Draghi is the problem, not the solution

Philipp Heimberger, Nikolaus Kowall – Draghi Government: Seven ‘Surprising’ Facts about Italy

Italy – heavily in debt and still unwilling to reform! Over recent weeks, countless articles have again been written about our EU partner country that struck such a tone. In fact, we were rarely able to read anything positive about Italy in the media over the last year. First, the negative health effects of coronavirus hit the country particularly hard during the first phase of the pandemic. Then came the severe economic crisis with discussions about European response packages, during which journalists as well as leading politicians of the self-proclaimed “frugal four” repeatedly questioned whether Italy should really receive grants to a considerable extent to mitigate the consequences of the COVID19 crisis. And then Guiseppe Conte’s government had to step down after former Prime Minister Renzi removed his party’s two ministers from the government, leading to intense discussions about a political crisis in Italy.
Now there is a new Italian government under prime minister Mario Draghi, the former ECB president. This government will not only have to deal with the pandemic, but also with planning the use of around €200 billion from the EU recovery fund for the coming years. In view of these important political projects, it is high time to take a fact-based look at Italy and, in doing so, also dispel some myths that unfortunately continue to be spread regularly by journalists and media.
Continue reading at braveneweurope.com

Italy’s “National Unity” Government Is the Cutting Edge of Post-Democratic Governance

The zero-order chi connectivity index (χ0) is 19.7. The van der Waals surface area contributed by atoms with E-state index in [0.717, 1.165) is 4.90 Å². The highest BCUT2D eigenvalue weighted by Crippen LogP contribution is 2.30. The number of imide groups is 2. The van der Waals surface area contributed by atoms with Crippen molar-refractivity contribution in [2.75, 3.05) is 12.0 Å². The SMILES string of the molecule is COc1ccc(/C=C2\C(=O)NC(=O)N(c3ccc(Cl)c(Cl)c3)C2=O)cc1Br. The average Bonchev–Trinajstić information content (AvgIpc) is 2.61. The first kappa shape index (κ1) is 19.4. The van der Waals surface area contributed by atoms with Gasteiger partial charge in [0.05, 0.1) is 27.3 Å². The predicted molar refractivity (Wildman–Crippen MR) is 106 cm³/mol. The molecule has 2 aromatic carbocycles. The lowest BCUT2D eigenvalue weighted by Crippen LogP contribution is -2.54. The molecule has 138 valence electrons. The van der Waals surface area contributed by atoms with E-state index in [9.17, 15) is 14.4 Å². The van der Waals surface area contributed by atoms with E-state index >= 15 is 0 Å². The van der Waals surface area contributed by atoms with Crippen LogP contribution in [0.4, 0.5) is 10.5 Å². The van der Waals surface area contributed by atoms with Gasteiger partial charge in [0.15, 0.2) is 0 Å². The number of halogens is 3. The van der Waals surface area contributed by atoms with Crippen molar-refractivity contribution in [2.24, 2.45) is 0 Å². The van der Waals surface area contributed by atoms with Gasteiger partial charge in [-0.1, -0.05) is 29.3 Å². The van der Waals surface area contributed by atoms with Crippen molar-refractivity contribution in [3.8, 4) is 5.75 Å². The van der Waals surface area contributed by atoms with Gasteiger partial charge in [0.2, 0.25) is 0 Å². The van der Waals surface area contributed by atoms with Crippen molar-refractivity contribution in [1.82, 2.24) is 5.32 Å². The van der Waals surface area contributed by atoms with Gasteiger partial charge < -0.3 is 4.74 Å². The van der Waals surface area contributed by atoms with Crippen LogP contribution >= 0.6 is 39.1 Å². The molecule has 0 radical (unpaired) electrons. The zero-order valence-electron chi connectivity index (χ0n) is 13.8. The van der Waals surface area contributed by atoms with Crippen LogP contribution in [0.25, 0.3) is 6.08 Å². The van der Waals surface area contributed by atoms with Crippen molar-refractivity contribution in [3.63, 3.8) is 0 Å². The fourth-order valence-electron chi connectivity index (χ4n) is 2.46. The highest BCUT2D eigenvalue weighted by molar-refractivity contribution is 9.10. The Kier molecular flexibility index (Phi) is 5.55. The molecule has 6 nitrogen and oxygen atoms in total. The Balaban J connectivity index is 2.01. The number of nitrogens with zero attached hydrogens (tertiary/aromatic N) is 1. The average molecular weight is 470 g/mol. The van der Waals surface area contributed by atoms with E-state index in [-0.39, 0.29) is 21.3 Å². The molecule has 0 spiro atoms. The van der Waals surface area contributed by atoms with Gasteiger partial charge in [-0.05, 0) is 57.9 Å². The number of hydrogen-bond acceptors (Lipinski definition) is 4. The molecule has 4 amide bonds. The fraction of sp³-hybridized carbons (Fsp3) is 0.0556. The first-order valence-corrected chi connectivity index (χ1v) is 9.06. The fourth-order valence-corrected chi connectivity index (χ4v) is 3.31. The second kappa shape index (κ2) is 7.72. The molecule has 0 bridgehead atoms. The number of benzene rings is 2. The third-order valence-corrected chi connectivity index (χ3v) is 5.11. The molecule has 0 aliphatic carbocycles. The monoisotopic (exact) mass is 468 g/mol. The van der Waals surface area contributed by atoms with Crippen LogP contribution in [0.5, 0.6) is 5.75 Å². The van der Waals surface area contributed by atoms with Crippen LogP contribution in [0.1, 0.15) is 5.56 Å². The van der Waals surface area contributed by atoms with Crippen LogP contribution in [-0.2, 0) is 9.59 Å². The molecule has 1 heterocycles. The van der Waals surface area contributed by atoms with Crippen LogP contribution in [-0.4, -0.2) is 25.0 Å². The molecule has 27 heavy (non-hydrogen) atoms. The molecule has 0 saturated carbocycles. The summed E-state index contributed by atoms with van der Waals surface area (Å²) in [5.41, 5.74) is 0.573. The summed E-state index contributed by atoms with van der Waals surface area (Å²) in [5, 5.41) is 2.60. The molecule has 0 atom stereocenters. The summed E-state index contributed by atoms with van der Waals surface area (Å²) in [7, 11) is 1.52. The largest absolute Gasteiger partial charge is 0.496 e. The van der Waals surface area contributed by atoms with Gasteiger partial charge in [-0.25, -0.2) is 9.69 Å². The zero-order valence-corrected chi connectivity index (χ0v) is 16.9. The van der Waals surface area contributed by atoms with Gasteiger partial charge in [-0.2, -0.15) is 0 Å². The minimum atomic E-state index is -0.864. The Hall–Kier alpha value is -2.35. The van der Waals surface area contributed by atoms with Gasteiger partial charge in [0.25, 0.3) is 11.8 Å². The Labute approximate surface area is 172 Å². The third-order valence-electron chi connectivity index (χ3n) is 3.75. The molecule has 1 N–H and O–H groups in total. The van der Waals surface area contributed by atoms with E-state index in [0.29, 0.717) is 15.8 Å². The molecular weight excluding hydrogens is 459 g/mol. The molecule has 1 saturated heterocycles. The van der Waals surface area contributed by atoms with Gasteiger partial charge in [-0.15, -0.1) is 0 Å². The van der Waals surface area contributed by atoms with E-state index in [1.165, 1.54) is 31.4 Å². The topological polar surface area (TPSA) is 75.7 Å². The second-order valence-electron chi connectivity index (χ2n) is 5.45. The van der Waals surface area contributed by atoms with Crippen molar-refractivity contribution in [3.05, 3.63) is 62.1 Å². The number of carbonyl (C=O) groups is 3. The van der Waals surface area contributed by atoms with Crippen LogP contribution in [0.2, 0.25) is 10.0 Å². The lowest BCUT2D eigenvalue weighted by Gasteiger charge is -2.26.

Never elected to any public office, the new prime minister was keen to assure ordinary Italians he had their interests at heart. A former European Commission official, he insisted his aim was to rebuild trust between citizens and their institutions — and overcome the troubling social breakdown driven by soaring unemployment.
Ahead of his first confidence vote in the Senate, the new premier promised to raise Italy out of the crisis by cleaning up the public finances, fighting tax evasion, ensuring social cohesion, and returning the economy to sustainable growth. The media near-unanimously praised the technocrat for saving Italy from the mess left by a bankrupt political class: amidst such adulation, it was no surprise he began his premiership with 84 percent public approval ratings.
This all happened in fall 2011, when former Goldman Sachs advisor Mario Monti became Italian prime minister. His now-infamous government went on to introduce eye-watering austerity which pushed up unemployment and presided over a 3 percent fall in GDP. Such was this “providential” figure’s collapse, that when Monti ran in the general election fifteen months after his appointment, only one in ten voters backed his party.
Continue reading at www.jacobinmag.com
Read also:
The Troika dictatorship